How to Keep Writing Your Book

Don’t Write Like You Talk
What I learned from agents & authors, publishers & poets

It’s NaNoWriMo.

How to keep writing You’re writing a book
I’m writing a book
This is fun, this writing of books.
But now that the first few hours of ecstasy has worn off. How do you keep writing that book?
Cheat
Scheme
Win

I wrote the raw drafts for five books during five consecutive Novembers.  They have all been accepted for publication (the release of said books is another matter).  I love writing a raw draft in a month, I get a kick out of writing dangerously, recklessly.  But the system does have its drawbacks.   Like when you get stuck during your third hour of writing.

What next?

Rather than tell you how to manage your plot and your character, because at this stage in a draft, all you need is a fearless hero/heroine and for pages and page you keep putting stuff in their way:  drain pipes, data, dragons, it  doesn’t matter, this is November, it’s all about the word count.

How do you drag yourself through the slog of word counts? 

I cheat.

My first way  is to give myself really small, ridiculous goals.  I write them all down using colored felt pens, I make big squares on a calendar and post the calendar for all to see.  On each square I write, say, 1,600 words.

Then I do a little more.  If I do a lot more I re-align the goals so they are either smaller goals or the time shorter.  I make big Xs through each accomplished word count goal. 

I dance, I do more and get ahead.  I cheat against my own system. It’s enormously satisfying and it keeps me focused.

Can you “earn” a day off on Thanksgiving by writing 3,400 works on Wednesday? 

Can you start early and bank up your words?  Seriously, who will know you didn’t start at Zero on November 1.  Start with 10,000 words on November first.  You are a rock star!  You are amazing! See how great that feels?  Only we will know.

Maybe your November is packed.  I wrote Future Sky in October – same rules, 50,000 words in a month, but I used October as my month.

NaNoWriMo is not about rules, it’s about community and about stretching yourself, challenging yourself.  It’s about writing as fast as you can and jumping over data, dragons and drain pipes.

If you need to start ahead, if you have a special needs novel that needs more time, take it.

It’s all about getting the words down.

Visit us on ITunes – Newbie Writers Podcast – new episodes start again in January 2017
Check out our upcoming book Don’t Write Like We Talk that will be published eventually. All you need to do is wait . . . Like us.
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TBT – Don’t Drive By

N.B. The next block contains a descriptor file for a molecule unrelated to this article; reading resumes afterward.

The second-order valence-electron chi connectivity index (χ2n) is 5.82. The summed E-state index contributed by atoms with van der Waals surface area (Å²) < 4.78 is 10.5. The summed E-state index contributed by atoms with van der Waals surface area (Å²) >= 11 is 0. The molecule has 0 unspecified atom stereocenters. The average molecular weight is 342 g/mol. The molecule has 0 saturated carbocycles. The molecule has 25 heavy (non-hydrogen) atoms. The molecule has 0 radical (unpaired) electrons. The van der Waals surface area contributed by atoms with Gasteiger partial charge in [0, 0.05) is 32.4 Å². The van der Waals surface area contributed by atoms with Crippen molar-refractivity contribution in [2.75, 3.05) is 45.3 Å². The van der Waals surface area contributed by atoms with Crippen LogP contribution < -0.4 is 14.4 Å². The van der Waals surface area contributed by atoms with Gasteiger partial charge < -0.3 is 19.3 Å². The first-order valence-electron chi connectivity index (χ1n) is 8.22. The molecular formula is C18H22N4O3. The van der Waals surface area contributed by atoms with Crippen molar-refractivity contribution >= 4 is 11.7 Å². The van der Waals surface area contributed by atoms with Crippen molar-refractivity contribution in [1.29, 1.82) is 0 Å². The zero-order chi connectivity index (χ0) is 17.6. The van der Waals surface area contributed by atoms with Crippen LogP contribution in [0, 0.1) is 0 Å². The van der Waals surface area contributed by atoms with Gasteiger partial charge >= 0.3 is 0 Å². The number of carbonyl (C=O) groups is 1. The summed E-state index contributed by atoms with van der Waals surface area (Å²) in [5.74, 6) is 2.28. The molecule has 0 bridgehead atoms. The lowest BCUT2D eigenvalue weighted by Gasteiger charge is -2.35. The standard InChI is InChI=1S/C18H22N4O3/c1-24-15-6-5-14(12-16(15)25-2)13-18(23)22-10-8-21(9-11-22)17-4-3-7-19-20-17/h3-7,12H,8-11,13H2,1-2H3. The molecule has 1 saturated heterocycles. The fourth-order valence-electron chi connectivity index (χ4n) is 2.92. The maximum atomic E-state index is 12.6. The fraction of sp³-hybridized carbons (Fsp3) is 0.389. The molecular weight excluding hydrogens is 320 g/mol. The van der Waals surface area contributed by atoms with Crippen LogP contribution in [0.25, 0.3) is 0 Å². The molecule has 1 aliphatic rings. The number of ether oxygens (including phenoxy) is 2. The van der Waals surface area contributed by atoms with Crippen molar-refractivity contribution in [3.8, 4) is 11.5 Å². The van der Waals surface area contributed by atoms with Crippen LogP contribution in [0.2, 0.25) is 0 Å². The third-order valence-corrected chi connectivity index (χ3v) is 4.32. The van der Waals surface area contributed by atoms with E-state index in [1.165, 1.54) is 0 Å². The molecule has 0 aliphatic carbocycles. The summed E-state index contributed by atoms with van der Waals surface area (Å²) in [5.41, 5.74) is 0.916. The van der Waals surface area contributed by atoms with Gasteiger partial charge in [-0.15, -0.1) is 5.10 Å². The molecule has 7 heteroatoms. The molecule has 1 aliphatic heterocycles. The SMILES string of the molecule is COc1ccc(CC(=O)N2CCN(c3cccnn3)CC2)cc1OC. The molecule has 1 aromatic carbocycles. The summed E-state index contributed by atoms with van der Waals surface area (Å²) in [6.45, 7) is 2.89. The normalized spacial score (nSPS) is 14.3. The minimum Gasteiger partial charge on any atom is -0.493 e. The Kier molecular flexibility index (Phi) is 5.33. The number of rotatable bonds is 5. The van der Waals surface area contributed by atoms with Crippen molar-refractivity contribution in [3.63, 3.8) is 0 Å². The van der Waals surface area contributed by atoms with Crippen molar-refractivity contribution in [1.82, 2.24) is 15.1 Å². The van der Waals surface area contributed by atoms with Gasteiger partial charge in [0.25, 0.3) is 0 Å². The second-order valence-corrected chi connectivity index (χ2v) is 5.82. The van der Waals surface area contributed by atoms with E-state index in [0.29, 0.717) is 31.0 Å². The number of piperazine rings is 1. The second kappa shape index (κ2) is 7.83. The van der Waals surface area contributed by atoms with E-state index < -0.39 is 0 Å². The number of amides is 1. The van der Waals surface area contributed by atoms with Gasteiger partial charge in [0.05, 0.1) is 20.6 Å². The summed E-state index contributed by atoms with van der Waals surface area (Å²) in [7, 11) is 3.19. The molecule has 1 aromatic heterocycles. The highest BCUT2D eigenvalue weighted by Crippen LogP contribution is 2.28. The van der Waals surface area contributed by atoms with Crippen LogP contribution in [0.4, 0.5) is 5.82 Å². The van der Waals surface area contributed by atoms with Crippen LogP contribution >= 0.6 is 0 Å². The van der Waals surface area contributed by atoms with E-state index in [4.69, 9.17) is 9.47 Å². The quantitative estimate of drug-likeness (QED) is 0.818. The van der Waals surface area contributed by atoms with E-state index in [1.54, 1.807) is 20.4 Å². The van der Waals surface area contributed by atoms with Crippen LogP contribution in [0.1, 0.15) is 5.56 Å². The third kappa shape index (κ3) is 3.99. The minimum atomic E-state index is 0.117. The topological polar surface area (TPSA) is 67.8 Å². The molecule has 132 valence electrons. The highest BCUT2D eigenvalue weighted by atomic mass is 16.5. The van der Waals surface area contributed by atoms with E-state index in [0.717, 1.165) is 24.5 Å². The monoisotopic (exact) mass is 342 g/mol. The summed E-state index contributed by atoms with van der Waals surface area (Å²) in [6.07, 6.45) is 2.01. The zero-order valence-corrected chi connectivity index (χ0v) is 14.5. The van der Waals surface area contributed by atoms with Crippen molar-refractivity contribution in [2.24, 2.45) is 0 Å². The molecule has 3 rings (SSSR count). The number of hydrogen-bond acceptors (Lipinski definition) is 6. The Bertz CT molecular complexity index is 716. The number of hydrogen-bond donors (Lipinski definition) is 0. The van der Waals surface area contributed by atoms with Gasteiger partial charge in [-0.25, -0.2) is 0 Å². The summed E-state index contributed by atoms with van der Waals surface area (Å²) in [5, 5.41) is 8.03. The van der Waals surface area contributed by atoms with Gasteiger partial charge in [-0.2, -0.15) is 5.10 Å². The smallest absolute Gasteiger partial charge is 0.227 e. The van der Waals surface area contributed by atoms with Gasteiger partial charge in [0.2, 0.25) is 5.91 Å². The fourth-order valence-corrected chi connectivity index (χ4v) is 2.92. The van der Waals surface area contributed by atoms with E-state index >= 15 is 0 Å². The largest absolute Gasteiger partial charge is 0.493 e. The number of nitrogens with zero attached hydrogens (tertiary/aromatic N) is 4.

In 1989 I wrote a weekly column for the local paper.  I know, that whole sentence that reeks of nostalgic and ancient terms:  1980, newspaper, column. Think of it as an early blog. Only with more readers.   For Throwback Thursday I thought you’d enjoy a taste of the past.  I don’t know how much I enjoy reading over my old material.  But it’s interesting to learn how little things really change.  Comment if you agree or disagree, then dig out your Scrunchie  and welcome to the 80s.

1980s article about the Renaissance FairDid this work?  Did dragging the boys to the Renaissance Faire accomplish anything at all?  Yes, it did.  The oldest has at least a small knowledge of Shakespeare thanks to short presentations like Shakespeare: the Bloody Bits (truly great, nothing but fight scenes, how clever was that?).  Both boys have an appreciation for blacksmith work.  Neither have, to my knowledge, voluntarily paid money to see a Shakespeare play in full.

After reading this column what struck me was not that my husband and I were so wonderful in exposing our children to living history in general and Shakespeare in particular.  The take away was that we took advantage of the Renaissance Fair when we could.

That fair  was held   at Blackpoint in Marin County. It was considered one of the very best of it’s kind. The venue  was hilly, and shaded by ancient oak trees.  It was a mere 25-minute drive from our house.  Yet every   summer, the only conscious decision we made about the fair was to avoid traveling in that direction.  Traffic was always backed up and annoying.  For years we passed the signs, glanced at the articles, thought – yeah, at some point we should check this out.